November 21, 2007

Thanksgiving Wine Pairings in a Pinch

We all celebrate Thanksgiving in different ways and with different foods. But the one thing that’s guaranteed to be on almost every table this holiday is wine.

The PLCB created a wine pairing chart to help with your wine selection.

PLCB Thanksgiving Wine Chart

Although the chart is helpful in identifying which varietals will work with your meal, it doesn’t recommend specific wines.

If you’re like most people, you’ve put off your Thanksgiving wine purchases until the last minute. And when you finally arrive at the PLCB store, you probably won’t have time to browse the aisles let alone decode a chart.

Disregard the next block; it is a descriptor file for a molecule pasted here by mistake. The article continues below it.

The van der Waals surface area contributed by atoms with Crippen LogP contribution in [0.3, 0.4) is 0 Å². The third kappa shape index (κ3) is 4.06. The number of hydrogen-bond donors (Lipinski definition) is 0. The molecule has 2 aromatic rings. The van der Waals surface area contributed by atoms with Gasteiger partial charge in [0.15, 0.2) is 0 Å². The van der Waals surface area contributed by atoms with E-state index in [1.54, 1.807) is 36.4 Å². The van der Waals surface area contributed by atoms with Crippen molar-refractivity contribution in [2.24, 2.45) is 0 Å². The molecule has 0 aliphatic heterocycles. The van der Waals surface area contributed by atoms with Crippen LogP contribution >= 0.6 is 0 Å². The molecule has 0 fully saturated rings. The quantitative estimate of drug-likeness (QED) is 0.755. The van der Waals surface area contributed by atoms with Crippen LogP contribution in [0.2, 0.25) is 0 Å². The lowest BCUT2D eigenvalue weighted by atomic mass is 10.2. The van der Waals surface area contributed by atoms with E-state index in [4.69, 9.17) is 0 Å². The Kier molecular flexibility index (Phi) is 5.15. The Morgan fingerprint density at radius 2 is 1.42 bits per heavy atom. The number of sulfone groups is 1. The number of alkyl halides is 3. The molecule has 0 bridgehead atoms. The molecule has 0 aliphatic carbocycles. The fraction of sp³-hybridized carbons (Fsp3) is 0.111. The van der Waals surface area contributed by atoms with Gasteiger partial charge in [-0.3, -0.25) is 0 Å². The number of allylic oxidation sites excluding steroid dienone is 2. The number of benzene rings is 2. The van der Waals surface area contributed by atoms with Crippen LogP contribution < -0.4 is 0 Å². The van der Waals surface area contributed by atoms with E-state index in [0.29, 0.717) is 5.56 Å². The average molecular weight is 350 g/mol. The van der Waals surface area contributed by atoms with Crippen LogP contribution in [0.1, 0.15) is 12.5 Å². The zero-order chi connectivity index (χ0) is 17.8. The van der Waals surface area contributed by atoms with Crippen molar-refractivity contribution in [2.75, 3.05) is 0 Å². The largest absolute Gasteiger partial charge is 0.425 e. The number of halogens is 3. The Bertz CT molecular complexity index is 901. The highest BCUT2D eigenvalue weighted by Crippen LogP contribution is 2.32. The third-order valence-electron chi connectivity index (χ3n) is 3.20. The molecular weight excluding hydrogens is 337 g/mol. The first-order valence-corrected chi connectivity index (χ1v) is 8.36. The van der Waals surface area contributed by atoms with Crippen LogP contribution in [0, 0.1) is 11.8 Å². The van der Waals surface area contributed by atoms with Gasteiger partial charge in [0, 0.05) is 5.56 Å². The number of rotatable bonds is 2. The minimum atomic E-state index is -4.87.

You need specific recommendations and you need them fast. Look no further.

The Standards: The three wines you can count on to go with your Thanksgiving meal are Riesling, Gewurztraminer and Beaujolais Nouveau. Here are some suggestions on what to pick, all of which are available at the 12th St. PLCB store:

Pierre Sparr Riesling and Gewurztraminer

2006 Pierre Sparr Riesling Reserve (PLCB No. 22105, $14.99). A well-balanced Riesling; not a cloyingly sweet sugar-bomb. Bone dry, as Alsatian Riesling should be. Apples, pears, steely acids and a hint of spice on the finish.

2005 Pierre Sparr Gewurztraminer (PLCB No. 21762, $12.99). Low acids and glycerol give this medium-bodied wine its characteristic sweetness. Lychee, grapefruit and dried apricots on the nose. Similar flavors on the palate, and a touch of spice at the end.

Beaujolais Nouveau